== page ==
With the Reserve Bank of India (RBI) indicating policy easing on interest rates as soon as January 2013, you may well use the window to lock into high deposit rates if you are looking for assured returns. If you have a lump sum, fixed deposits would be the right instrument for you, but if you prefer regular savings, recurring deposits (RDs) would work for you.
“Banks will align interest rates offered as and when RBI makes changes in the policy rates. So down the line there is a possibility of downward revision,” says C.M. Khurana, chief general manager (large corporate credit), Oriental Bank of Commerce.
Regular contribution: The benefit in RDs is that you would get the same interest rate even on the last instalment that you may pay after a year even if rates are lower then. In RDs, you can contribute a predetermined amount every month for a pre-decided number of months or years. “It is a very good product for those who want to make regular contribution. This works for people with regular fixed income,” says Surya Bhatia, managing partner, Asset Managers.
Premature withdrawal penalty: What makes the product more attractive is that some banks have stopped charging premature withdrawal penalty. But remember that all banks do not offer this benefit.
Low minimum limit: An RD can be opened with as low as Rs.10 per month with a post office. Banks usually accept a minimum of Rs.100 every month. “This makes the product more affordable for everyone,” says Bhatia.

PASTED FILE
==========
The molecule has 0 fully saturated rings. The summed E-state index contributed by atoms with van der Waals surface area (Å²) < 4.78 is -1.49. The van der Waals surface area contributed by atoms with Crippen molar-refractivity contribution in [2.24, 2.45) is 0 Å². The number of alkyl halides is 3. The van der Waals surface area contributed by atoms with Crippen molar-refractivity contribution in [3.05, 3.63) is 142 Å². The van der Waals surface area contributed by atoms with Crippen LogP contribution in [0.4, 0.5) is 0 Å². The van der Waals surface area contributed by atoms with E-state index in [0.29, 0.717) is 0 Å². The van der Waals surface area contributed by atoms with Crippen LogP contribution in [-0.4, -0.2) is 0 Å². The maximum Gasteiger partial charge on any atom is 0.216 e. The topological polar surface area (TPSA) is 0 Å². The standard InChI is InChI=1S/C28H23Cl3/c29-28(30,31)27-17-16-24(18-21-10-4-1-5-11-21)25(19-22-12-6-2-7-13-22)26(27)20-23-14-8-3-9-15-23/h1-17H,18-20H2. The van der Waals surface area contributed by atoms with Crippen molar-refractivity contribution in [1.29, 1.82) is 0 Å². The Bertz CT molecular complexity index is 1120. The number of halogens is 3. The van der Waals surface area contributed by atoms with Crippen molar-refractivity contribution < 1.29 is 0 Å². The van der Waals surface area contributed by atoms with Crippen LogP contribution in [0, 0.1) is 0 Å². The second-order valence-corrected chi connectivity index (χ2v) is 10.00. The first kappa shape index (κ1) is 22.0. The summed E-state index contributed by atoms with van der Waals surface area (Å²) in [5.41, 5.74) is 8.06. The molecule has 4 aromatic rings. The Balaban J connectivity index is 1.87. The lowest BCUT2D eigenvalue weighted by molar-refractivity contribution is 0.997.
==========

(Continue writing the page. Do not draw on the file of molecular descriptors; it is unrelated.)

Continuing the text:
Advantage senior citizens: They usually get a higher interest rate—additional 50 basis points to the rate on offer. One basis point is one-hundredth of a percentage point.
There are a few aspects you should remember before investing into RDs.
Taxation: The interest accrued in RDs is taxable at your marginal rate of tax. So it may not be tax effective for those in the highest tax bracket. “It is a good asset to look at right now. It especially works for people who have low risk appetite and are in the lower tax bracket,” says Bhatia.
Other limitations: Once fixed, the tenor or monthly contribution amount cannot be changed. Also, if you fail to pay the contribution on time for some months in a row, the RD account may be closed. The grace period offered by banks and post offices differ.
No partial withdrawal: Though banks do not offer this option, you get it at post offices after completing one year. This withdrawal is treated as a loan, which can be repaid either in lump sum or instalments within the tenor of RD.
Who should buy?
If you fall in the lowest income-tax bracket and want assured returns, this may be the right time to start investing in RDs. Usually, senior citizens and people who have just started working fall in the lowest tax bracket. For beginner investors, it is also a good tool to learn the discipline of saving regularly.